Home / Opinion / Columns /  Five stages of grief in response to a hit film on Kashmir

The elephant in the room seems to have woken up with a start and pushed open a door where it had been told that there were no doors. The Kashmir Files is an astonishing phenomenon. And the key reason for the film’s extraordinary success is that most Indians had no idea about what happened in the Kashmir valley in 1989 and 1990, and have been shocked and left aghast by it.

These atrocities were suffered by citizens of the sovereign Republic of India, who were rendered homeless and have been refugees in their own country for more than three decades. Some of us knew about it—or heard about it, but did we ever talk much about it? This is a national shame that we cannot deny anymore.

The refugees from Kashmir did not block highways or sit on railway tracks to command attention. The very civility of these hapless people is perhaps the most heart-wrenching aspect of this disaster. None of us deserves that grace, the quiet dignity that Kashmiri Pandits have lived by.

There has been some outrage over the film, but it extends from the trivial to the bizarre. One, it’s a lie, a “jhooti" film, as Delhi Chief Minister Arvind Kejriwal commented in the state assembly. No, it’s not. It all happened. Every ghastly event shown in the film is documented. At least a couple of incidents were much more gruesome than what is shown. The reality would have been too traumatizing for the average movie-goer.

Two, the argument that official records show that only a few dozen Kashmiri Pandits were killed. This is ridiculous. When your brother has been murdered in broad daylight and you know that the police force is totally compromised (not even the film’s strongest critics have denied this), are you going to spend time lodging a complaint, or are you going to get your family together and escape, because that’s the only real option you have? Also, well-calculated terrorist acts aim at generating giant ripple effects. You don’t need to kill a thousand people—that’s a waste of time, energy and ammunition. If you hang a well-known person in a public square with his body mutilated and eyes gouged out, large numbers get the message. The goal is achieved.

It is in fact degrading to see people who claim to be public intellectuals quibble over exactly how many Kashmiri Pandits were killed in comparison with local Muslims and whether the use of the word ‘genocide’ is correct according to the Oxford dictionary, or should it be called ‘ethnic cleansing’ or, perhaps ‘exodus’? The horrors and hardships endured by a people who lost everything that they had are very real, and we haggle over death counts and semantics?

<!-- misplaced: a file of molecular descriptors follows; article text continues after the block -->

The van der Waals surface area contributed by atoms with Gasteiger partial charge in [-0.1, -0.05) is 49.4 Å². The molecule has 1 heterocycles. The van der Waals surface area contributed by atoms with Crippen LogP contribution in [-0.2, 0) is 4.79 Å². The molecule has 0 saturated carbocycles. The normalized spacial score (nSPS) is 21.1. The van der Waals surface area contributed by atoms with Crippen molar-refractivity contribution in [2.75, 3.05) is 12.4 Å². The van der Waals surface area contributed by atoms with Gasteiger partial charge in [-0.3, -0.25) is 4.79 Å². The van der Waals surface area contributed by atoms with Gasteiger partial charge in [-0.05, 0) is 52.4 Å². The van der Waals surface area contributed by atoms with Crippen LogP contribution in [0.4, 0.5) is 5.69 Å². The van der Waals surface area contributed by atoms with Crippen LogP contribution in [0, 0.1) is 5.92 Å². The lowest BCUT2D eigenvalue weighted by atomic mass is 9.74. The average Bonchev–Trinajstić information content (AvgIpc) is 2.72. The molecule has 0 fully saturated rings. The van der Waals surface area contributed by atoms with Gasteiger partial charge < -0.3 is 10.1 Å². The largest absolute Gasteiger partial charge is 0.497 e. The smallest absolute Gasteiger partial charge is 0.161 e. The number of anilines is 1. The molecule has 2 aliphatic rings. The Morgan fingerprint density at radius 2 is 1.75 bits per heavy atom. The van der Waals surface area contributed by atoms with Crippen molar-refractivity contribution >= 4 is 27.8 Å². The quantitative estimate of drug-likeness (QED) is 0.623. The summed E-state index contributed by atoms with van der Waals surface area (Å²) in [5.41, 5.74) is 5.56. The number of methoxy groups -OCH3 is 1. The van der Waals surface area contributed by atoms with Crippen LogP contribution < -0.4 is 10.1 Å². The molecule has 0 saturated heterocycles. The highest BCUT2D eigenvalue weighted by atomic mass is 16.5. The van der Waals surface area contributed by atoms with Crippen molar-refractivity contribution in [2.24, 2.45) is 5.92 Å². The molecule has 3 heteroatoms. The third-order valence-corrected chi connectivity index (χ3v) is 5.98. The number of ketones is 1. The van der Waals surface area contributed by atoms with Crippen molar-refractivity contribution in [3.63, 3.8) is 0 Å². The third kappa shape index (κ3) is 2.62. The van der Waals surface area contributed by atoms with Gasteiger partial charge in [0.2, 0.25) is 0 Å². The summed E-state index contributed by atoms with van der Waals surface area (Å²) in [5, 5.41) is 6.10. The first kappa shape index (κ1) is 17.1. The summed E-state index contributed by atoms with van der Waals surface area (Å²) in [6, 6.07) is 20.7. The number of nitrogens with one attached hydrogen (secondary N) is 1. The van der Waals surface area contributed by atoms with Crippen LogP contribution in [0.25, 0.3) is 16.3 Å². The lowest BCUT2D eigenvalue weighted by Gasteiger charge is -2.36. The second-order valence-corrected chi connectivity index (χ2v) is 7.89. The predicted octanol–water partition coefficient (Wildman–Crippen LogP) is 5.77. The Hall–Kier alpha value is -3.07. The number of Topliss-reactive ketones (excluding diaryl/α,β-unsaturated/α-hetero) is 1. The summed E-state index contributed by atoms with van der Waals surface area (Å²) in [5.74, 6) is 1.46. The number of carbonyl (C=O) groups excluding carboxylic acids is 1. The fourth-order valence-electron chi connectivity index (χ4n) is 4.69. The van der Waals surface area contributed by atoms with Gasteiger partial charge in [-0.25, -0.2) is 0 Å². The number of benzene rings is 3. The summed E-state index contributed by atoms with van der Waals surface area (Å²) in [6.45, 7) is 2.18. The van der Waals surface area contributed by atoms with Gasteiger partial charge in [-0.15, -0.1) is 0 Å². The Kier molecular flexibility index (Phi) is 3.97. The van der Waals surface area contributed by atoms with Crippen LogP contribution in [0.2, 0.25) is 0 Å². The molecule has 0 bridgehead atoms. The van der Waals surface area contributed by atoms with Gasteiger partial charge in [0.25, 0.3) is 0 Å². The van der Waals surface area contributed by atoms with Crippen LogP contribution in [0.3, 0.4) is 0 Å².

Three, that the film is bigotry. How can a story documenting terrible bigotry be an act of bigotry?

Four, that the film hampers the process of ‘reconciliation’. This argument is absurd by any moral or pragmatic standard. Reconciliation is only possible after truths are acknowledged. And it is insane to suggest that it is the duty of victims to forget the truth and initiate reconciliation.

Five, and this one is a sort of broad-spectrum dismissal that does not need to provide any substantiating evidence—that The Kashmir Files is a “propaganda film". There can be no logical rebuttal to this, because this is entirely a matter of opinion. The Kashmir Files is a small-budget independent film that was not financed by the Bharatiya Janata Party (BJP); if the BJP did decide to make a film on Kashmir, it would quite likely have been a huge production with big stars. Yes, the film has been endorsed by the BJP and the Indian government, including the Prime Minister, and also given tax-free status in some BJP-run states, but this happened after it became a startling hit at the box office.

No one accused the 2014 film Haider of propaganda, when it seemed to support the Kashmir ‘azaadi’ cause. In fact, any political or human interest film can be termed as propaganda, from Battleship Potemkin to Inventing Anna. It only requires someone to brand it so.

Six, the weird demand that the makers of the film should donate their earnings to Kashmiri Pandits. Did anyone even think of asking the makers of Dangal, one of the top-grossing Indian films ever, to share their profits with female wrestlers from Haryana, or the producers of Chak De India to fund the Indian women’s hockey team? This demand takes whining to a new low level.

Reactions to The Kashmir Files seem to be going through the five-stage Kubler-Ross model of experiencing grief—denial, anger, bargaining, depression, acceptance. You start off with a contemptuous glance: So there’s a film on the Kashmir troubles, and it’s on very limited release, who cares, and then you refuse to believe that every show is house-full and cinema halls are lining up to screen the film.

Next, you get angry: What sort of morons are these millions of people who are paying money to watch this trash?

The bargaining phase is of course about death numbers and definitions: Some bad stuff may have happened, but not so many people were killed, the tales are exaggerated, and if what the film depicts is true, why did no one make a film on this in 32 years, which proves that it is not true, right?

The depression stage is when you beat your breast on talk shows and in op-ed pieces, that the success of this film is the final marker of India’s descent into hell.

We are waiting for the last stage now, acceptance. It may never come, and perhaps most Indians could not care less.

Sandipan Deb is a former editor of ‘Financial Express’, and founder-editor of ‘Open’ and ‘Swarajya’ magazines


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